Pioneer DJ DDJ XP2 – We Review the Ultimate Performance Controller for DJs
Starting out as a DJ can be a bit rough; you’re punching cents and pennies for your first controller while trying to getting a decent set of headphones is bound to make your wallet thinner, but there’s not much you can do about it as these gear pieces are necessities.
After doing a handful of gigs at poorly lit venues and a couple of birthday parties you started feeling like you’ve learned your chops – now it’s time to start looking for an upgrade, and that’s where Pioneer’s DJ DDJ XP2 controller comes into the picture.
In essence, Pioneer’s gear is perfect for both up-and-coming DJs and professionals; the DJ DDJ XP2 has the best of both worlds and is best-suited for intermediate-level disc jockeys.
Today we’re going to talk at great length about what this wonderful piece of DJ equipment comes supplied with, what benefits it is capable of providing, how it was designed, and how it performs in action. Of course, we’ll also point out its strongest points and whatever downfalls it may have in store regardless of how you’re using it.
Without any further ado, let’s get on with our review of Pioneer’s DJ DDJ XP 2 – the ultimate performance controller for DJs.
Pioneer DJ DDJ XP2 Review
First Look and Design of the DDJ XP2 DJ controller:
The DJ DDJ XP2 controller is a medium-sized and lightweight DJ controller. Its dimensions measure 13.11 inches in width by 1.65 inches in height by 9.25 inches in depth, and it weighs approximately 3.30 pounds.
The touch pads are separated onto two decks, each packing sixteen different-colored buttons. This really comes in handy for differentiation of the pads, as you’ll be able to memorize different modes by grouping them into different colors.
Now, the controller itself is pretty thin, and it’s actually pretty small given the fact that it sports two decks. All of the buttons and controls above the pads are neatly organized, and there’s plenty of space between them, which means that you’ll be able to easily navigate through the manifold of settings.
Most buttons are pretty small, though, which might be a problem for playing in poorly lit environments. However, they’re not petite per se and are quite easy to get accustomed to.
The DJ DDJ XP2 controller is made of robust, durable plastic materials, and it will definitely be able to last you for several years, even if you use it every single day. However, there’s only one potential ‘design flaw’ you should know about – the main volume knob is pretty exposed, and in case you accidentally drop your Pioneer DJ DDJ XP2, it might pop out, leaving you with hefty repair bills.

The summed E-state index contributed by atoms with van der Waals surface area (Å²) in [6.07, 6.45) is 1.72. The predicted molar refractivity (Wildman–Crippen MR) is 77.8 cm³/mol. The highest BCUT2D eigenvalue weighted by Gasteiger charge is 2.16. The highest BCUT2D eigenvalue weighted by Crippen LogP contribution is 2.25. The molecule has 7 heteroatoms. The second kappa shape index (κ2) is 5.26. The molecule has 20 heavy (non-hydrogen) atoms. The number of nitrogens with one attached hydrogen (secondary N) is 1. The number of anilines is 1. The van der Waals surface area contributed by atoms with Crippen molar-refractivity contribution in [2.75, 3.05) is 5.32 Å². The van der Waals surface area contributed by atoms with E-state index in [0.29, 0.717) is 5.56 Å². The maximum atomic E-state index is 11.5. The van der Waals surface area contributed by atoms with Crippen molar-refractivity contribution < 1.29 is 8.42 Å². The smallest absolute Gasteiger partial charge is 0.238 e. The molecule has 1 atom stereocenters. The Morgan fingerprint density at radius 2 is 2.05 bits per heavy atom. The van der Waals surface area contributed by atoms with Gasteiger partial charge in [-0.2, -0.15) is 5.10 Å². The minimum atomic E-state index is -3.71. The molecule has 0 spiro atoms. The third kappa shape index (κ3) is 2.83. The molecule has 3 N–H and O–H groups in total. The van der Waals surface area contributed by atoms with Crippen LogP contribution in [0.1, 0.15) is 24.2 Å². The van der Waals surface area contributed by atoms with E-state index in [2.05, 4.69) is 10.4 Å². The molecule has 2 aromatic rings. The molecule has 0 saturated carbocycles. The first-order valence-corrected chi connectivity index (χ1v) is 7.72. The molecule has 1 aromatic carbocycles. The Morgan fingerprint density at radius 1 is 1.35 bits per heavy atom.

Pioneer DJ DDJ XP2 Features:
First and foremost, DJ DDJ XP2 controller is a USB bus-powered controller pad. It’s exceptionally easy to use, mainly because you can simply plug it in and use it after a very intuitive and simplified setup.
Furthermore, it includes two separate Rekordbox programs, including Rekordbox DJ and Rekordbox DVS, but it’s also compatible with Serato’s DJ Pro software. This being said, its connectivity is absolutely phenomenal, allowing you to optimize your mixing and recording rigs in a highly versatile fashion.
One of the most striking things about the DJ DDJ XP2 is that it sports 32 pads in total separated in two decks; furthermore, you’ll be able to access 2 of the eight modes at once, which means that you’ll be able to approach every feature with twice the versatility.
If you find some of the modes as unattractive for any reason, you’ll be able to generate your own and replace them on the spot of the pads that you do not wish to use. A peculiar thing about these modes is that they ‘react’ differently depending on which software you’re using.
As we’ve mentioned earlier, DJ DDJ XP2 controller supports both Serato and Rekordbox DJ software.
The Hot-Cue mode packed with the sampler is on Serato DJ’s first pad while the same position belongs to the Hot-Cue mode (standalone) on the Rekordbox DJ software. The second is Auto Loop for Serato and Pad FX1 for Rekordbox. Moving on to the third pad, Slicer mode is on Serato while Beat Jump is on Rekordbox DJ.
Additional modes you’ll be able to use are Saved Loop, Manual Loop, Keyboard Mode, Roll, Pad FX2, Slicer Loop, Beat Loop, Transport mode, and Key Shift. Overall, even though DJ DDJ XP2 controller is a mid-priced model, you’ll definitely need a bit of time to get accustomed to the modes alone, but that’s not all there is to it in terms of the features it comes supplied with.